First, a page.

“In the villages of the outback, it was the police who made the diagnoses and decided which of the indigenous people needed treatment. The police lined up the men and above all the women, and inspected their sexual organs. Those who were considered sick were treated as criminals and held captive in neck-irons during long marches through the desert. The number of arrests was determined by the number of neck-irons available on the chain. They were marched from place to place until all the neck-irons were taken. It was not unusual for women in neck-irons to be raped by the police or fellow-prisoners. Those who weren’t sick when they were seized fell ill on the march.
“The police were in no great hurry to deliver the patients they had rounded up to the hospital. Some of those taken prisoner because of sickness remained in chains for three years, carrying out hard physical labour in tropical heat. As late as 1958, the police of Western Australia were defending the use of neck-irons by claiming the natives preferred them.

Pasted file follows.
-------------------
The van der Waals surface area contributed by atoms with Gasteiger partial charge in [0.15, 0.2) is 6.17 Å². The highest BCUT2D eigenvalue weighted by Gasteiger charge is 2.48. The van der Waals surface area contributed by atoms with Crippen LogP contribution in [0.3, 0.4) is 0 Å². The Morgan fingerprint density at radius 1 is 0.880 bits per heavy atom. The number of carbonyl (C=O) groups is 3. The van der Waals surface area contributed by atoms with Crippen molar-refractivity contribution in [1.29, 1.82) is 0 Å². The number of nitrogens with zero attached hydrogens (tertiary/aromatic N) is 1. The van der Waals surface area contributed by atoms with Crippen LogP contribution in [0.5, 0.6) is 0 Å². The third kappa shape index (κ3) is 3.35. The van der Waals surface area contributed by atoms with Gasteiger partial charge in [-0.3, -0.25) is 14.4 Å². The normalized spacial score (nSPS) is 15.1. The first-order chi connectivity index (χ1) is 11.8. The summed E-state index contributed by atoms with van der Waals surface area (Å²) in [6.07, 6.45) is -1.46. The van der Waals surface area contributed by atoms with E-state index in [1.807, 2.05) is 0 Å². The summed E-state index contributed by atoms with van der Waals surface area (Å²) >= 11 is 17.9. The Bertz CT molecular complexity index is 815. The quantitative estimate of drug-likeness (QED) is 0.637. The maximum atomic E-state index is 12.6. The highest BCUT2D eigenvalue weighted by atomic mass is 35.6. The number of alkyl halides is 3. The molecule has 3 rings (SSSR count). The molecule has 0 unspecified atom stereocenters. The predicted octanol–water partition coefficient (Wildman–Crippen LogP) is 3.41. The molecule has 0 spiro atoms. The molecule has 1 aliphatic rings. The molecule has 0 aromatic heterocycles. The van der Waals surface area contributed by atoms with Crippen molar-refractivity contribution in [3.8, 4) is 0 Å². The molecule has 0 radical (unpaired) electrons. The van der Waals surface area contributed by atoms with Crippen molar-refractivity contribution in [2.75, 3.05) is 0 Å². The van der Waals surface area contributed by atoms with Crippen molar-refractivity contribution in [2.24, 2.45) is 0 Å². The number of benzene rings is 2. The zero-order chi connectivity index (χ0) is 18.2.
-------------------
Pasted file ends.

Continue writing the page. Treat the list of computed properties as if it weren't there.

“A large proportion of the costs to the state of Aboriginal welfare went on salaries for a doctor and a couple of nurses for several hundred black patients on the two islands. The first of these arrived in October 1908. The method of treating sexually transmitted diseases involved painful injections and operations, usually ineffectual. Experiments were carried out on the patients; they were given a series of different injections, some of which probably killed more than they cured. The majority of those taken to the islands never returned.
“Framboesia, from the French word for raspberry, is a tropical skin disease which occurs and spreads particularly among undernourished children living in conditions of primitive hygiene. Spongy, raspberry-like growths decompose, leaving sores. In 1914, a new doctor found that most of the patients on Bernier and Dorre were suffering not from syphilis but framboesia. The diagnosis had been wrong, the treatment misdirected, the internment unnecessary, and the alleged threat to the white population far less than had been feared. Financial support was cut drastically, and by 1918 there was nothing left on the ‘Islands of the Dead’ but the graves of all the patients who had died during treatment.”
It was in this detention centre that the anthropologist Alfred Radcliffe-Brown conducted his studies of Aboriginal kinship terms on the captive population, assisted by a journalist, Daisy Bates. Bates has described the patients in her autobiography: